IDEAS home Printed from https://ideas.repec.org/p/wpa/wuwpma/0306007.html
   My bibliography  Save this paper

R&D? A Small Contribution to Productivity Growth

Author

Listed:
  • Diego Comin

    (New York University)

Abstract

In this paper I evaluate the contribution of R&D investments to productivity growth. The basis for the analysis are the free entry condition and the fact that most R&D innovations are embodied. Free entry yields a relationship between the resources devoted to R&D and the growth rate of technology. Since innovators are small, this relationship is not directly affected by the size of the R&D externalities, or the presence of aggregate diminishing returns in R&D after controlling for the growth rate of output and the interest rate. The embodiment of R&D- driven innovations bounds the size of the production externalities. The resulting contribution of R&D to productivity growth in the US is smaller than three to five tenths of one percentage point. This constitutes an upper bound for the case where innovators internalize the consequences of their R&D investments on the cost of conducting future innovations. From a normative perspective, this analysis implies that, if the innovation technology takes the form assumed in the literature, the actual US R&D intensity may be the socially optimal.

Suggested Citation

  • Diego Comin, 2003. "R&D? A Small Contribution to Productivity Growth," Macroeconomics 0306007, University Library of Munich, Germany.
  • Handle: RePEc:wpa:wuwpma:0306007
    Note: Type of Document - pdf; prepared on IBM PC ; to print on HP;
    as

    Download full text from publisher

    File URL: https://econwpa.ub.uni-muenchen.de/econ-wp/mac/papers/0306/0306007.pdf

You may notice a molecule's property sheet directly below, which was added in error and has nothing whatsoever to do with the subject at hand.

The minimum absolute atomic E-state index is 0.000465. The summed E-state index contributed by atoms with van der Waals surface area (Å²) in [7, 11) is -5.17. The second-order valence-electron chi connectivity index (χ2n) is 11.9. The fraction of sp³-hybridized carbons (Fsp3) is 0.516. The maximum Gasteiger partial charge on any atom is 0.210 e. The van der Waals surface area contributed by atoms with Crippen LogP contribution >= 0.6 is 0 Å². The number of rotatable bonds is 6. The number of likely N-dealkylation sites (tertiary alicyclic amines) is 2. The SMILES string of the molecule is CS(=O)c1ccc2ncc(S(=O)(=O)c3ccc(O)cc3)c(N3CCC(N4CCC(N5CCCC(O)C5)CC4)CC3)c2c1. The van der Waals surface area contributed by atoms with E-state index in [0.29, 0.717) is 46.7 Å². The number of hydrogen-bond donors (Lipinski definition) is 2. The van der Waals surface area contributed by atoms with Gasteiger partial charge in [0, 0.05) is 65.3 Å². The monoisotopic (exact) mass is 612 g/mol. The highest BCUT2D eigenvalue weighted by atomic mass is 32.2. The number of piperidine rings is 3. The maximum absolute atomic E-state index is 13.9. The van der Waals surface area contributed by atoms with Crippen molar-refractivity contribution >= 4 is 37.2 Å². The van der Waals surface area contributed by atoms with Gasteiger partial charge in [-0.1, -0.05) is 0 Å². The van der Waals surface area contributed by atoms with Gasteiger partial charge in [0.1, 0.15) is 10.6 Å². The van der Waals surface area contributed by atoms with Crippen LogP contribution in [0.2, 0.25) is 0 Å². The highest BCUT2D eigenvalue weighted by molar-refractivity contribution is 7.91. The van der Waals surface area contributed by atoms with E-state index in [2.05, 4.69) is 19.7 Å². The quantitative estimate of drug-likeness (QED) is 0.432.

Download Restriction: no

    Other versions of this item:

    References listed on IDEAS

    as
    1. Mehra, Rajnish & Prescott, Edward C., 1985. "The equity premium: A puzzle," Journal of Monetary Economics, Elsevier, vol. 15(2), pages 145-161, March.
    2. Nancy L. Stokey, 1995. "R&D and Economic Growth," Review of Economic Studies, Oxford University Press, vol. 62(3), pages 469-489.
    3. John Y. Campbell & Pierre Perron, 1991. "Pitfalls and Opportunities: What Macroeconomists Should Know About Unit Roots," NBER Chapters,in: NBER Macroeconomics Annual 1991, Volume 6, pages 141-220 National Bureau of Economic Research, Inc.
    4. Susanto Basu, 1996. "Procyclical Productivity: Increasing Returns or Cyclical Utilization?," The Quarterly Journal of Economics, Oxford University Press, vol. 111(3), pages 719-751.
    5. Mansfield, Edwin & Schwartz, Mark & Wagner, Samuel, 1981. "Imitation Costs and Patents: An Empirical Study," Economic Journal, Royal Economic Society, vol. 91(364), pages 907-918, December.
    6. Norrbin, Stefan C, 1993. "The Relation between Price and Marginal Cost in U.S. Industry: A Contradiction," Journal of Political Economy, University of Chicago Press, vol. 101(6), pages 1149-1164, December.
    7. Aghion, Philippe & Howitt, Peter, 1992. "A Model of Growth through Creative Destruction," Econometrica, Econometric Society, vol. 60(2), pages 323-351, March.
    8. Charles I. Jones & John C. Williams, 1998. "Measuring the Social Return to R&D," The Quarterly Journal of Economics, Oxford University Press, vol. 113(4), pages 1119-1135.
    9. Romer, Paul M, 1990. "Endogenous Technological Change," Journal of Political Economy, University of Chicago Press, vol. 98(5), pages 71-102, October.
    10. Charles I. Jones, 2002. "Sources of U.S. Economic Growth in a World of Ideas," American Economic Review, American Economic Association, vol. 92(1), pages 220-239, March.
    11. Diego Comin, 2004. "R&D: A Small Contribution to Productivity Growth," Journal of Economic Growth, Springer, vol. 9(4), pages 391-421, December.